The countdown has well and truly begun.
In less than three weeks, Prince Harry and Meghan Markle will tie the knot in spectacular style at Windsor Castle.
But there are some things you might not know about the much-anticipated big day.
Read on for 10 facts about the Royal Wedding.
Donald Trump has not been invited – nor has British Prime Minister Theresa May
As well as leaving the Prime Minister and other politicians off the guest list, Harry and Meghan have chosen not to invite the US president or his predecessor, Barack Obama, deciding that the event is not a state occasion.
Meghan’s father will give her away
Thomas Markle will proudly walk his daughter down the aisle of St George’s Chapel in Windsor, despite having to perform the daunting duty in front of a global television audience. The former TV lighting director usually lives a quiet life in Mexico.
The $60 million secret
No-one knows exactly how much the event is costing, but one wedding planner has estimated it at a staggering £32 million – that’s almost AU$60 million – with secret security accounting for most of the cost.
The Queen’s special role
Six hundred guests will gather after the ceremony in Windsor Castle’s majestic, medieval St George’s Hall to be hosted by the Queen at a lunchtime reception.
The wedding cake has to be baked just in time
Harry and Meghan’s lemon elderflower cake, with its fresh buttercream icing, will have be crafted shortly before May 19 by their chosen baker, Claire Ptak, unlike a traditional fruit cake which can be made well in advance.
The after party
The newlyweds will dance the night away with 200 guests in the sanctuary of Frogmore House, which stands about half a mile south of Windsor Castle in Windsor Home Park.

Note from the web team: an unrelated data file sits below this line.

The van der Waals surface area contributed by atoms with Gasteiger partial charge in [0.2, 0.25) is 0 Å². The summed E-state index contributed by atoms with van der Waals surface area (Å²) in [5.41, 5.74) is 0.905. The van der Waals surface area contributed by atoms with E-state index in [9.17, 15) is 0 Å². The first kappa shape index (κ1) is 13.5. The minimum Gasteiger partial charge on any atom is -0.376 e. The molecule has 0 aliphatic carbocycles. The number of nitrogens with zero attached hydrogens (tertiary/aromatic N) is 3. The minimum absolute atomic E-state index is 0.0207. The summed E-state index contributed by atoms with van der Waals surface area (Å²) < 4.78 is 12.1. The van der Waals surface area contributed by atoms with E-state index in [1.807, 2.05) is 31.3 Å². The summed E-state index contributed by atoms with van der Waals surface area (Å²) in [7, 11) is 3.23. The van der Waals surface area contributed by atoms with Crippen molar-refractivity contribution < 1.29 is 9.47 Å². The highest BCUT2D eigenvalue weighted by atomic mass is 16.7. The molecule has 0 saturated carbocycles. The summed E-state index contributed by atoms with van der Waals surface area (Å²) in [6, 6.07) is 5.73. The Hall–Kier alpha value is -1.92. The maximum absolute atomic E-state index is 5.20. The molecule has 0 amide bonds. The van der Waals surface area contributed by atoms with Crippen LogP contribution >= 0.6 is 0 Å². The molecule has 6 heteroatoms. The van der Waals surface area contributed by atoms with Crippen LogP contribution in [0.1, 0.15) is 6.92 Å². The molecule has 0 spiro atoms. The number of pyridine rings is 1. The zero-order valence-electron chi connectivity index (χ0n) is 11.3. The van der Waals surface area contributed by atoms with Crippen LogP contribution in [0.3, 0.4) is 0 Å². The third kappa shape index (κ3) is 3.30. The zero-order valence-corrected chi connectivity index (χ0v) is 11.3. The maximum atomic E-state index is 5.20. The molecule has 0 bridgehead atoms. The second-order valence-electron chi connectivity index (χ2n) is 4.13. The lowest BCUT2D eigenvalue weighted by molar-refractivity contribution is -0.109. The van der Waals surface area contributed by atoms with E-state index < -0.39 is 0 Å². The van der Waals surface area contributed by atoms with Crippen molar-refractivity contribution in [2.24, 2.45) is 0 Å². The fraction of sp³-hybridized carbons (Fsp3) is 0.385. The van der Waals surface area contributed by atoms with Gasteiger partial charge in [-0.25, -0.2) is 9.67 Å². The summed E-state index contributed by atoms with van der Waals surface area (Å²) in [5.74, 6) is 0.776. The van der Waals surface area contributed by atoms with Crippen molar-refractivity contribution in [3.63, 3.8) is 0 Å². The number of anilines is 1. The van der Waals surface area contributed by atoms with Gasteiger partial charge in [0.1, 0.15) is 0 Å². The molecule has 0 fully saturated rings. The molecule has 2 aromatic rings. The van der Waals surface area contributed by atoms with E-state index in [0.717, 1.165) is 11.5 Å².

The rings will be made from THIS
Royal wedding rings are traditionally made from Welsh gold. Since the custom was started by the Queen Mother in 1923, Welsh gold has been used for royal brides ever since.
The secret ceremony ahead of the wedding
Meghan has been both baptised and confirmed in the Church of England ahead of her religious wedding. The Archbishop of Canterbury, who performed the secret service, said: ‘It was very special, it was beautiful and sincere.’
The Archbishop is worried
The Most Rev Justin Welby, who will officiate at the ceremony, has admitted that worries about dropping the ring have been dominating his preparations.
The prince had to ask permission to marry
Because of the Succession to the Crown Act, the first six people in the line of succession must ask for the Queen’s consent. She said yes of course, but was unlikely to ever refuse except on the advice of the Prime Minister.
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